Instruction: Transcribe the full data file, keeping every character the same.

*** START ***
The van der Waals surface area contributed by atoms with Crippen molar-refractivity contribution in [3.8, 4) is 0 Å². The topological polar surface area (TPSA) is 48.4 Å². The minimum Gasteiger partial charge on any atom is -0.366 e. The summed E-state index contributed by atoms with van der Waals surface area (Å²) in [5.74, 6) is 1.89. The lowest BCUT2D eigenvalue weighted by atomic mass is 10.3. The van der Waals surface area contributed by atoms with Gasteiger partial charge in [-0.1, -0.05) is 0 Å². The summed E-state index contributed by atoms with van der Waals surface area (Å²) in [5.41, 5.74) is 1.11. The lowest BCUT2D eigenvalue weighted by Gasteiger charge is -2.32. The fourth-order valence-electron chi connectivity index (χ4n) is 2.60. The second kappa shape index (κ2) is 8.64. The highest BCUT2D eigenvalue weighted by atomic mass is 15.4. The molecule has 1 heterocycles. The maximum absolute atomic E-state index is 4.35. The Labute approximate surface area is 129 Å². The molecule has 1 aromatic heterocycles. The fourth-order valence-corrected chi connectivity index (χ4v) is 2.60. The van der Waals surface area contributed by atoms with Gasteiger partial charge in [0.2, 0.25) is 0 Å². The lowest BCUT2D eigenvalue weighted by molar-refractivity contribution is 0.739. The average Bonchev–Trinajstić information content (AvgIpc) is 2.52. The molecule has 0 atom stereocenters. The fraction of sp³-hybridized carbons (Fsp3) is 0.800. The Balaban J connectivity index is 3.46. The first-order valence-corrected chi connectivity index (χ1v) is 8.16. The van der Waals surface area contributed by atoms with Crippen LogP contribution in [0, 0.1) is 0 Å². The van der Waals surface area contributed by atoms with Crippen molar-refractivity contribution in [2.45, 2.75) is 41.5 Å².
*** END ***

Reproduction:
The van der Waals surface area contributed by atoms with Crippen molar-refractivity contribution in [3.8, 4) is 0 Å². The topological polar surface area (TPSA) is 48.4 Å². The minimum Gasteiger partial charge on any atom is -0.366 e. The summed E-state index contributed by atoms with van der Waals surface area (Å²) in [5.74, 6) is 1.89. The lowest BCUT2D eigenvalue weighted by atomic mass is 10.3. The van der Waals surface area contributed by atoms with Gasteiger partial charge in [-0.1, -0.05) is 0 Å². The summed E-state index contributed by atoms with van der Waals surface area (Å²) in [5.41, 5.74) is 1.11. The lowest BCUT2D eigenvalue weighted by Gasteiger charge is -2.32. The fourth-order valence-electron chi connectivity index (χ4n) is 2.60. The second kappa shape index (κ2) is 8.64. The highest BCUT2D eigenvalue weighted by atomic mass is 15.4. The molecule has 1 heterocycles. The maximum absolute atomic E-state index is 4.35. The Labute approximate surface area is 129 Å². The molecule has 1 aromatic heterocycles. The fourth-order valence-corrected chi connectivity index (χ4v) is 2.60. The van der Waals surface area contributed by atoms with Gasteiger partial charge in [0.2, 0.25) is 0 Å². The lowest BCUT2D eigenvalue weighted by molar-refractivity contribution is 0.739. The average Bonchev–Trinajstić information content (AvgIpc) is 2.52. The molecule has 0 atom stereocenters. The fraction of sp³-hybridized carbons (Fsp3) is 0.800. The Balaban J connectivity index is 3.46. The first-order valence-corrected chi connectivity index (χ1v) is 8.16. The van der Waals surface area contributed by atoms with Crippen LogP contribution in [0, 0.1) is 0 Å². The van der Waals surface area contributed by atoms with Crippen molar-refractivity contribution in [2.45, 2.75) is 41.5 Å².